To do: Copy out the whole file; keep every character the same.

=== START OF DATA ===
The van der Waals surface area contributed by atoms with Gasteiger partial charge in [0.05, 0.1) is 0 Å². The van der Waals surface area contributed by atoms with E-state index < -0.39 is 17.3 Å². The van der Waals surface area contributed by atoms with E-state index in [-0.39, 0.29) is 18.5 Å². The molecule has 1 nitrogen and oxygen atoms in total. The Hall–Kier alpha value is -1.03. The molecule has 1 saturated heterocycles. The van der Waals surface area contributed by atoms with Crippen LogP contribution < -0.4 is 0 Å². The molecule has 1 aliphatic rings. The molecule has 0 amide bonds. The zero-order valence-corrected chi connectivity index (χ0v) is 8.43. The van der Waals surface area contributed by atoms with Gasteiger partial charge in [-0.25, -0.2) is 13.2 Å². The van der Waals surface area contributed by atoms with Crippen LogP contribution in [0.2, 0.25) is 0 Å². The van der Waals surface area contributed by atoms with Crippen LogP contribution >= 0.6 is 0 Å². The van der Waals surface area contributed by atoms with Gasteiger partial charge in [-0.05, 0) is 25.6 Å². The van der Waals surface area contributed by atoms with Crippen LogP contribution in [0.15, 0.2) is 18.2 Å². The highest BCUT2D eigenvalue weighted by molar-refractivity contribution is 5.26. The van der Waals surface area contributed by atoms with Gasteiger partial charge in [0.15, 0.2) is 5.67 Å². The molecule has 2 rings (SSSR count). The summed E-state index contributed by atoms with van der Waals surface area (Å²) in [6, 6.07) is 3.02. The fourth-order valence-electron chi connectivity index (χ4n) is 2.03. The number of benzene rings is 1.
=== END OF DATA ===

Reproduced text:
The van der Waals surface area contributed by atoms with Gasteiger partial charge in [0.05, 0.1) is 0 Å². The van der Waals surface area contributed by atoms with E-state index < -0.39 is 17.3 Å². The van der Waals surface area contributed by atoms with E-state index in [-0.39, 0.29) is 18.5 Å². The molecule has 1 nitrogen and oxygen atoms in total. The Hall–Kier alpha value is -1.03. The molecule has 1 saturated heterocycles. The van der Waals surface area contributed by atoms with Crippen LogP contribution < -0.4 is 0 Å². The molecule has 1 aliphatic rings. The molecule has 0 amide bonds. The zero-order valence-corrected chi connectivity index (χ0v) is 8.43. The van der Waals surface area contributed by atoms with Gasteiger partial charge in [-0.25, -0.2) is 13.2 Å². The van der Waals surface area contributed by atoms with Crippen LogP contribution in [0.2, 0.25) is 0 Å². The van der Waals surface area contributed by atoms with Crippen LogP contribution >= 0.6 is 0 Å². The van der Waals surface area contributed by atoms with Gasteiger partial charge in [-0.05, 0) is 25.6 Å². The van der Waals surface area contributed by atoms with Crippen LogP contribution in [0.15, 0.2) is 18.2 Å². The highest BCUT2D eigenvalue weighted by molar-refractivity contribution is 5.26. The van der Waals surface area contributed by atoms with Gasteiger partial charge in [0.15, 0.2) is 5.67 Å². The molecule has 2 rings (SSSR count). The summed E-state index contributed by atoms with van der Waals surface area (Å²) in [6, 6.07) is 3.02. The fourth-order valence-electron chi connectivity index (χ4n) is 2.03. The number of benzene rings is 1.